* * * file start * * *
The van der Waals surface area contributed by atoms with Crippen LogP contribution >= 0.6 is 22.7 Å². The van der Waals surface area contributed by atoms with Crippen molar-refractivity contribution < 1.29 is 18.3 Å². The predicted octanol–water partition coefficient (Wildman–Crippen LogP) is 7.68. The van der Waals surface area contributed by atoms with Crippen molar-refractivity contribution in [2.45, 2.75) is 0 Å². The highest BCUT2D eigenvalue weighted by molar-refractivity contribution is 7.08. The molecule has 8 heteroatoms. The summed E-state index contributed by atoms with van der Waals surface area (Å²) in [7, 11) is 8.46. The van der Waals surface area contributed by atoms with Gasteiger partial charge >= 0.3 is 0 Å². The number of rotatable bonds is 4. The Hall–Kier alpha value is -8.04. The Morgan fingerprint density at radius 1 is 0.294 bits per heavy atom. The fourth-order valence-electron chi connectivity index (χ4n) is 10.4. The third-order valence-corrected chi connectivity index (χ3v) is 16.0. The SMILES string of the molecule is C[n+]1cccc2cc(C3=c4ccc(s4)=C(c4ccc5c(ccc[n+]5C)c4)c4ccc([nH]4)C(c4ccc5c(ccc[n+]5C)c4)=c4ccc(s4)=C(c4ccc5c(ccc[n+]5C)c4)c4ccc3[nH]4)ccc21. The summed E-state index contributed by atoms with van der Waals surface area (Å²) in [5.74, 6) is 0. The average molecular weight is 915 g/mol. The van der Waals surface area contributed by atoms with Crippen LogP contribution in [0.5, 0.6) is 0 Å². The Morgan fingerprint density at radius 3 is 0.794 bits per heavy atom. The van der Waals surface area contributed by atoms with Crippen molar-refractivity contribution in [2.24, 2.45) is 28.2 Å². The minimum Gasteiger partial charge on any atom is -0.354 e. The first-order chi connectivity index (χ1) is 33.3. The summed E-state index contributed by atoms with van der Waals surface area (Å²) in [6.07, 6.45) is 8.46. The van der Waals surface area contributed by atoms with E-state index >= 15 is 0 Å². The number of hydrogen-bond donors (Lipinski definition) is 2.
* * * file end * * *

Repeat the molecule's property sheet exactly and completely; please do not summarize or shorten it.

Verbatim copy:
The van der Waals surface area contributed by atoms with Crippen LogP contribution >= 0.6 is 22.7 Å². The van der Waals surface area contributed by atoms with Crippen molar-refractivity contribution < 1.29 is 18.3 Å². The predicted octanol–water partition coefficient (Wildman–Crippen LogP) is 7.68. The van der Waals surface area contributed by atoms with Crippen molar-refractivity contribution in [2.45, 2.75) is 0 Å². The highest BCUT2D eigenvalue weighted by molar-refractivity contribution is 7.08. The molecule has 8 heteroatoms. The summed E-state index contributed by atoms with van der Waals surface area (Å²) in [7, 11) is 8.46. The van der Waals surface area contributed by atoms with Gasteiger partial charge >= 0.3 is 0 Å². The number of rotatable bonds is 4. The Hall–Kier alpha value is -8.04. The Morgan fingerprint density at radius 1 is 0.294 bits per heavy atom. The fourth-order valence-electron chi connectivity index (χ4n) is 10.4. The third-order valence-corrected chi connectivity index (χ3v) is 16.0. The SMILES string of the molecule is C[n+]1cccc2cc(C3=c4ccc(s4)=C(c4ccc5c(ccc[n+]5C)c4)c4ccc([nH]4)C(c4ccc5c(ccc[n+]5C)c4)=c4ccc(s4)=C(c4ccc5c(ccc[n+]5C)c4)c4ccc3[nH]4)ccc21. The summed E-state index contributed by atoms with van der Waals surface area (Å²) in [5.74, 6) is 0. The average molecular weight is 915 g/mol. The van der Waals surface area contributed by atoms with Crippen LogP contribution in [0.5, 0.6) is 0 Å². The Morgan fingerprint density at radius 3 is 0.794 bits per heavy atom. The van der Waals surface area contributed by atoms with Crippen molar-refractivity contribution in [2.24, 2.45) is 28.2 Å². The minimum Gasteiger partial charge on any atom is -0.354 e. The first-order chi connectivity index (χ1) is 33.3. The summed E-state index contributed by atoms with van der Waals surface area (Å²) in [6.07, 6.45) is 8.46. The van der Waals surface area contributed by atoms with E-state index >= 15 is 0 Å². The number of hydrogen-bond donors (Lipinski definition) is 2.